Easton police officers will soon be wearing body cameras, a new tool law enforcement officers say will benefit the public and police.
“I’m in favor of the (body) cameras and I was in favor of the dashboard cameras,” said Police Chief Richard Doyle. “It improves accountability, documents evidence, and it can also protect the officer against false complaints and maybe even improve their behavior.”
Connecticut is among six states to mandate that law enforcement agencies outfit their officers with body cameras, according to the National Conference of State Legislatures.
In 2020, state lawmakers passed the Police Accountability Act, which mandates the use of dashboard and body cameras for all state law enforcement agencies. The law went into effect on July 1.
Doyle said the department has been using dashboard cameras for some time, but needed to purchase the body cameras. It paid $60,000 for the cameras. Money was saved because the cameras will operate on the same infrastructure as the dashboard cameras.
The department held a training session at the police station last week with a representative from MalTech to review how the cameras work and how data is recorded and stored.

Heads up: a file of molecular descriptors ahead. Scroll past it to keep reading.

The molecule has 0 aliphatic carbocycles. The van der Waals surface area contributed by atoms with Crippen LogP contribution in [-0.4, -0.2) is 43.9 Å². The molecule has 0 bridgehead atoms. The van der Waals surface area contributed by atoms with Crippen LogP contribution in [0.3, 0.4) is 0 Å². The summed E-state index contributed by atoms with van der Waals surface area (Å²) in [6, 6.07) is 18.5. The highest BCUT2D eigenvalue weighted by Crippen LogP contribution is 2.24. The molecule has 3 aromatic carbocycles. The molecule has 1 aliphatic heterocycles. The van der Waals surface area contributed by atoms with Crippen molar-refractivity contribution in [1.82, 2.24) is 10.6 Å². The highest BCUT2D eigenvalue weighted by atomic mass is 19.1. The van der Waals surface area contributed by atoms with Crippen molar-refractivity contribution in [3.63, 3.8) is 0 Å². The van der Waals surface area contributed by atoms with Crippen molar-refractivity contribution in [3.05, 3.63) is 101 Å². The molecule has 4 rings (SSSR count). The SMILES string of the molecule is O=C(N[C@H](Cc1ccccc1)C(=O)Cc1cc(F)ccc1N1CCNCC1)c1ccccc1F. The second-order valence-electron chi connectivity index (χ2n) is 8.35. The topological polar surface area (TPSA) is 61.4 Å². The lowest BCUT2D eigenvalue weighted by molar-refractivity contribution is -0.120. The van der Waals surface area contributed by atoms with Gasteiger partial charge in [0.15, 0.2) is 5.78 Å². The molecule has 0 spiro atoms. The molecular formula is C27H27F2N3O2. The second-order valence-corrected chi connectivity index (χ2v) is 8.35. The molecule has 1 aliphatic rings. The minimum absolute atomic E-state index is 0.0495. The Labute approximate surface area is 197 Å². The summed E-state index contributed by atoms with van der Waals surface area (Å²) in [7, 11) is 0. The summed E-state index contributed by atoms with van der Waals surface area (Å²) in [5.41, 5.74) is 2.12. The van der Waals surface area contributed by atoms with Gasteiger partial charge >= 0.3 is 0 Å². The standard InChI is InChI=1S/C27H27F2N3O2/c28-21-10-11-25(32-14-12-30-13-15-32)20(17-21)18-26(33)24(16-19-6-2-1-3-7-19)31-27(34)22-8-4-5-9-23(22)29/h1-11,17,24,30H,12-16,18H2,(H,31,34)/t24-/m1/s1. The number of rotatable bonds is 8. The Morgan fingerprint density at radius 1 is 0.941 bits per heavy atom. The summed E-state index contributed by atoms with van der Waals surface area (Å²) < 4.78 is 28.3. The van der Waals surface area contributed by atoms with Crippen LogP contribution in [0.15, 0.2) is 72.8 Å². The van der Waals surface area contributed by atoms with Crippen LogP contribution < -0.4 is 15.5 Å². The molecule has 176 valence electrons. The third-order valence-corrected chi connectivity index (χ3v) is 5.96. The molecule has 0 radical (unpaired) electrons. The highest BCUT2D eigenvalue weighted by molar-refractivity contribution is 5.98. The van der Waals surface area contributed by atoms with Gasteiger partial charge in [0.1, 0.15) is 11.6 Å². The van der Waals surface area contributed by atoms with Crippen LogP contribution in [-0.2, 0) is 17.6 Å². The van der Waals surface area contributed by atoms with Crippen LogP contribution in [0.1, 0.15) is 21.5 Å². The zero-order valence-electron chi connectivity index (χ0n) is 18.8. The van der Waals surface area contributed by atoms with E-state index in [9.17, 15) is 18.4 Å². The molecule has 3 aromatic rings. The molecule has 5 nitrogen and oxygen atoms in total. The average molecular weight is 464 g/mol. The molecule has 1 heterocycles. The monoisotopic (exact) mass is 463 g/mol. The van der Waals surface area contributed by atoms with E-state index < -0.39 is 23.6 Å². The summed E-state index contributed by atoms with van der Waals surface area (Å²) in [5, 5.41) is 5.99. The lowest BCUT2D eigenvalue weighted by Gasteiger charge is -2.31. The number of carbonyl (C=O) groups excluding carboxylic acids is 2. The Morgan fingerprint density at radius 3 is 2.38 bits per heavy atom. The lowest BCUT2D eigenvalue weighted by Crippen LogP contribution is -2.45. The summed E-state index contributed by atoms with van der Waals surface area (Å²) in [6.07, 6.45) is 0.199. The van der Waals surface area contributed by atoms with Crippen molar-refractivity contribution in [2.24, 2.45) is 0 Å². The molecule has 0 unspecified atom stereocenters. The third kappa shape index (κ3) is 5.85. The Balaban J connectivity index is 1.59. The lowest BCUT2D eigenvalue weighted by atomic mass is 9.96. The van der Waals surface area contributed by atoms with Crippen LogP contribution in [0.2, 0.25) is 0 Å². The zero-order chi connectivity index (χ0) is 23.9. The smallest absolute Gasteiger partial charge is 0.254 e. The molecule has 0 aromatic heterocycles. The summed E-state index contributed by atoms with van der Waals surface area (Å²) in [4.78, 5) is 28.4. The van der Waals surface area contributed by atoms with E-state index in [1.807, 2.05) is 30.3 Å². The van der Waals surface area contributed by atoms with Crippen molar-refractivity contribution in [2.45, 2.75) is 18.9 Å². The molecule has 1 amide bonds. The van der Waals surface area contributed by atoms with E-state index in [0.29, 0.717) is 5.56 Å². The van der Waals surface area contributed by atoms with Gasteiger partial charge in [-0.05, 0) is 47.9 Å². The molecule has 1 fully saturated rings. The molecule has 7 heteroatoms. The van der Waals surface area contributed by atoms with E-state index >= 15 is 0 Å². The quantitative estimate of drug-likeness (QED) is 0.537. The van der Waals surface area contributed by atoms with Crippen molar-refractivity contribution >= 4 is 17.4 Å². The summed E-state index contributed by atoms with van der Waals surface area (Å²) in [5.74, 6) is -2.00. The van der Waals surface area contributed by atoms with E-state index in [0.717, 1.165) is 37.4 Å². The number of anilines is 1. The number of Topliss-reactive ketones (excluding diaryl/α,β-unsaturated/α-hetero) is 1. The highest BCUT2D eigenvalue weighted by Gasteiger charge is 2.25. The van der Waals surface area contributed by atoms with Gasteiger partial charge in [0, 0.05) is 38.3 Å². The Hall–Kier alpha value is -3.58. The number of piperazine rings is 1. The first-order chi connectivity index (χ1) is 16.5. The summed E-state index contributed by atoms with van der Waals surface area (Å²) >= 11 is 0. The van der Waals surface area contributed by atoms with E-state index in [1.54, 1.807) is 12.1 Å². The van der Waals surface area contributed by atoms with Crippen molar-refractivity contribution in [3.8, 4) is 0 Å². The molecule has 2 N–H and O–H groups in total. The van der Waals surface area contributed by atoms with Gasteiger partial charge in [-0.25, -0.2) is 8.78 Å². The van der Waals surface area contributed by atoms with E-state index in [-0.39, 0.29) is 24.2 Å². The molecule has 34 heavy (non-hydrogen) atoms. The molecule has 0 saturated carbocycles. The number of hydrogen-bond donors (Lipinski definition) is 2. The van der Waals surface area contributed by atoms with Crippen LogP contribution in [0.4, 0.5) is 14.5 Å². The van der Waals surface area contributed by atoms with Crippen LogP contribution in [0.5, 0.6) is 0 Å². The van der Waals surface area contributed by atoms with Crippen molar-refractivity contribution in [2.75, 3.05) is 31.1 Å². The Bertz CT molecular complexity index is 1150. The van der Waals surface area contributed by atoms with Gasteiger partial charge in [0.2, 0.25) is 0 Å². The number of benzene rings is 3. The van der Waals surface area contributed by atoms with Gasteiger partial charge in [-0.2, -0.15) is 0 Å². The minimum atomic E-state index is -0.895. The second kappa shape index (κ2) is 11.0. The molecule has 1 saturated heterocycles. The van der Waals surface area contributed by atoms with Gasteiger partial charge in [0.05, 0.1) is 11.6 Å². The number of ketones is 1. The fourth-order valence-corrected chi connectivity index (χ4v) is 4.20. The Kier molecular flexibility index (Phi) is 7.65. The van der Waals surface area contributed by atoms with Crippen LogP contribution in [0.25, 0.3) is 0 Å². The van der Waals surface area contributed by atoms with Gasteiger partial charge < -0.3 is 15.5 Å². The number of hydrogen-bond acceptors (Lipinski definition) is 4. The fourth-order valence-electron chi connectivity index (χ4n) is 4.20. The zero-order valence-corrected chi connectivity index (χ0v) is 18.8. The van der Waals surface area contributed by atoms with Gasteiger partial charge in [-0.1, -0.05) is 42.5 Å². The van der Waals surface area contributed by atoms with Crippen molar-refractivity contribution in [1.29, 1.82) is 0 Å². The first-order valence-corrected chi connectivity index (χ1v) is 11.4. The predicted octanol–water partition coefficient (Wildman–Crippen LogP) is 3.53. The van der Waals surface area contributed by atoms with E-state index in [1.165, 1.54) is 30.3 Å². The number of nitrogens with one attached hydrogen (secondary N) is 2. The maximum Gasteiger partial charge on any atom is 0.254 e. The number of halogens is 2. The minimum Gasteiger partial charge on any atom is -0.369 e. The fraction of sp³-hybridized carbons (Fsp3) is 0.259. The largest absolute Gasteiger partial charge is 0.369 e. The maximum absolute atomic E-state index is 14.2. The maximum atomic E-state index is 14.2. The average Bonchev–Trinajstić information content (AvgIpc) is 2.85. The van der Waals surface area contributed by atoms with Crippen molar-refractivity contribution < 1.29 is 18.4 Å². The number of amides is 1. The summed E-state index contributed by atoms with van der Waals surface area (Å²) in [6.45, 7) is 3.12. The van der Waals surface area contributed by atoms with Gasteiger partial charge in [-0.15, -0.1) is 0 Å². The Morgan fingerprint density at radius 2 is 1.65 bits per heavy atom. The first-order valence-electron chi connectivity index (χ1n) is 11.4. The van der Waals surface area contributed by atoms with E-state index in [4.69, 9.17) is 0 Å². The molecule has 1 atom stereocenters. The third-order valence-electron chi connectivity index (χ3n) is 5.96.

Police officers will wear a body camera throughout their patrol shift. Officers have to manually turn them on, Doyle said.
Data from the cameras will be stored in a server that was recently installed at police headquarters. There is a receiver on the outside of the building, so when an officer pulls up to the building or is in the building it reads the data from the cameras and automatically transfers it to the server, Doyle explained.
“If there is an incident the officer is required to report it,” Doyle said. “The data will be saved for 30 days on the server or until a case is adjudicated and we get a court order that we can destroy the evidence.”
Police Captain Jonathan Arnold said the department has additional protocols in place for the cameras’ use.
“We don’t record juveniles. We don’t record medical calls for HIPPA reasons. Everything else is pretty much fair game. It just keeps everybody safe,“ Arnold said.
Officers all agree that the cameras can benefit both the public and police. Camera footage can protect officers against potential false claims of misconduct. “We can go back and look at the camera,” Arnold said.
The cameras are also an excellent training tool if officers are seen doing something incorrectly. “We might not catch it if it wasn’t recorded,” Arnold said.
Sergeant Will Spenser is excited to have his officers outfitted with the cameras. “It’s going to help our officers with investigations that may arise good or bad,” he said.
Sergeant Thomas Ceccarelli feels the same way. “It’s a good idea,” he said. “It will be an asset to us and for the town for liability purposes.”
Dillon M. Kneucker contributed to this story. Photographs by Rick Falco